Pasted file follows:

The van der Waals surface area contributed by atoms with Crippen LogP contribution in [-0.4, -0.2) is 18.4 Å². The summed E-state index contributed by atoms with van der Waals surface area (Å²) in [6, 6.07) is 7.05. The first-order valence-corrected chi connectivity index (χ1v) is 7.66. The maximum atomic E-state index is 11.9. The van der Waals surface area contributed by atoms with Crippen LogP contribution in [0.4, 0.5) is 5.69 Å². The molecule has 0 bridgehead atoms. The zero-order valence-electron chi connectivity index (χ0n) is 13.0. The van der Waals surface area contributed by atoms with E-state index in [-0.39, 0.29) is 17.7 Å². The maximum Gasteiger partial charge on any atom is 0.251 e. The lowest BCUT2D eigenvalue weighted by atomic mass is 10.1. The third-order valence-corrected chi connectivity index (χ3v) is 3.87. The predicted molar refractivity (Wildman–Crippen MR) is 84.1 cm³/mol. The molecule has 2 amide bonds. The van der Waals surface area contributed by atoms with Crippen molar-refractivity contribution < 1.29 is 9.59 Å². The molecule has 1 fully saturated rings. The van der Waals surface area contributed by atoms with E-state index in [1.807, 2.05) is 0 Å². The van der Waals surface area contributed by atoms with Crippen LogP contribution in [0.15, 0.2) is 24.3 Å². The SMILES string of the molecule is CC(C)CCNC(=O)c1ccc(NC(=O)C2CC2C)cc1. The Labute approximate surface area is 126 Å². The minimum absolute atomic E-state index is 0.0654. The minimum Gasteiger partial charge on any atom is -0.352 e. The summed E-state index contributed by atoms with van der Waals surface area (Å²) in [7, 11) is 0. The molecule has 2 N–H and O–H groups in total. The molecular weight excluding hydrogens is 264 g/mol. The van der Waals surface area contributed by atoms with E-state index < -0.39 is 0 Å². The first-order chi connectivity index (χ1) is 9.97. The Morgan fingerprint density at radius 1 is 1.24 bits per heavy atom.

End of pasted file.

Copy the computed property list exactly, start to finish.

The van der Waals surface area contributed by atoms with Crippen LogP contribution in [-0.4, -0.2) is 18.4 Å². The summed E-state index contributed by atoms with van der Waals surface area (Å²) in [6, 6.07) is 7.05. The first-order valence-corrected chi connectivity index (χ1v) is 7.66. The maximum atomic E-state index is 11.9. The van der Waals surface area contributed by atoms with Crippen LogP contribution in [0.4, 0.5) is 5.69 Å². The molecule has 0 bridgehead atoms. The zero-order valence-electron chi connectivity index (χ0n) is 13.0. The van der Waals surface area contributed by atoms with E-state index in [-0.39, 0.29) is 17.7 Å². The maximum Gasteiger partial charge on any atom is 0.251 e. The lowest BCUT2D eigenvalue weighted by atomic mass is 10.1. The third-order valence-corrected chi connectivity index (χ3v) is 3.87. The predicted molar refractivity (Wildman–Crippen MR) is 84.1 cm³/mol. The molecule has 2 amide bonds. The van der Waals surface area contributed by atoms with Crippen molar-refractivity contribution < 1.29 is 9.59 Å². The molecule has 1 fully saturated rings. The van der Waals surface area contributed by atoms with E-state index in [1.807, 2.05) is 0 Å². The van der Waals surface area contributed by atoms with Crippen LogP contribution in [0.15, 0.2) is 24.3 Å². The SMILES string of the molecule is CC(C)CCNC(=O)c1ccc(NC(=O)C2CC2C)cc1. The Labute approximate surface area is 126 Å². The minimum absolute atomic E-state index is 0.0654. The minimum Gasteiger partial charge on any atom is -0.352 e. The summed E-state index contributed by atoms with van der Waals surface area (Å²) in [7, 11) is 0. The molecule has 2 N–H and O–H groups in total. The molecular weight excluding hydrogens is 264 g/mol. The van der Waals surface area contributed by atoms with E-state index < -0.39 is 0 Å². The first-order chi connectivity index (χ1) is 9.97. The Morgan fingerprint density at radius 1 is 1.24 bits per heavy atom.